Its parliament hopes that the spending will also help sustain the Japanese economic recovery as the yen's strength, a global slowdown and contagion from the Eurozone debt crisis create obstacles in its path.
The 12.1 trillion yen budget earmarks 9.2 trillion yen for reconstruction spending, including 500bn yen for subsidies to encourage firms hit by the strength of the currency not to move factories and jobs outside Japan.
With public debt twice the size of Japan's $5 trillion economy, the government faces a balancing act to pay for the nation's biggest reconstruction effort since the years following World War Two without choking a fragile economic recovery.
Total spending of 19 trillion yen is planned over the next five years to rebuild northeast coastal areas devastated by the March 11 disaster, including 6 trillion yen already approved by parliament in two earlier extra budgets for the year to March.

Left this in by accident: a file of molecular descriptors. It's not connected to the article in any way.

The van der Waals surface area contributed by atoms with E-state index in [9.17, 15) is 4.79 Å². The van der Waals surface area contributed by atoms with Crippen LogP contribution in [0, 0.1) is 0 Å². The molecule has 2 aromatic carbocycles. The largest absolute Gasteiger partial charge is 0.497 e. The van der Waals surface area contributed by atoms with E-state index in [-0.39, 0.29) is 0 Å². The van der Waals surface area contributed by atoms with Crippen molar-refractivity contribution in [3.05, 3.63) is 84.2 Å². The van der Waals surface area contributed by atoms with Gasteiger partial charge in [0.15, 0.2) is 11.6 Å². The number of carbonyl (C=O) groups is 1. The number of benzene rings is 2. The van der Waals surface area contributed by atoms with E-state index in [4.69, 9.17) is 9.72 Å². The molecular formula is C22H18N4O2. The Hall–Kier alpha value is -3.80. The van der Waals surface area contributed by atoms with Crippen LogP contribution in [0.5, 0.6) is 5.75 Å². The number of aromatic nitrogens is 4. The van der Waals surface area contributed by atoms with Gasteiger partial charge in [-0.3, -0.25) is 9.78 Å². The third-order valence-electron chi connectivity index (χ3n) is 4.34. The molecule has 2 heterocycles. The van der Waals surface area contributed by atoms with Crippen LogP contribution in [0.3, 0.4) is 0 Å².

From the third extra budget, the government plans to spend 245 billion yen on removing and disposing of soil contaminated by radiation leaks from the Fukushima Daiichi nuclear plant, whose reactors went into meltdown after the magnitude 9.0 quake and subsequent tsunami wrecked their cooling systems.
The extra budget will also enable the government to give a 15 trillion yen boost to its war chest for market intervention to curb the yen, with the borrowing limit to finance such intervention raised by changes in regulations on the state budget.
The bulk of the third extra budget will be funded by reconstruction bonds worth 11.55 trillion yen, to be repaid over 25 years through tax hikes.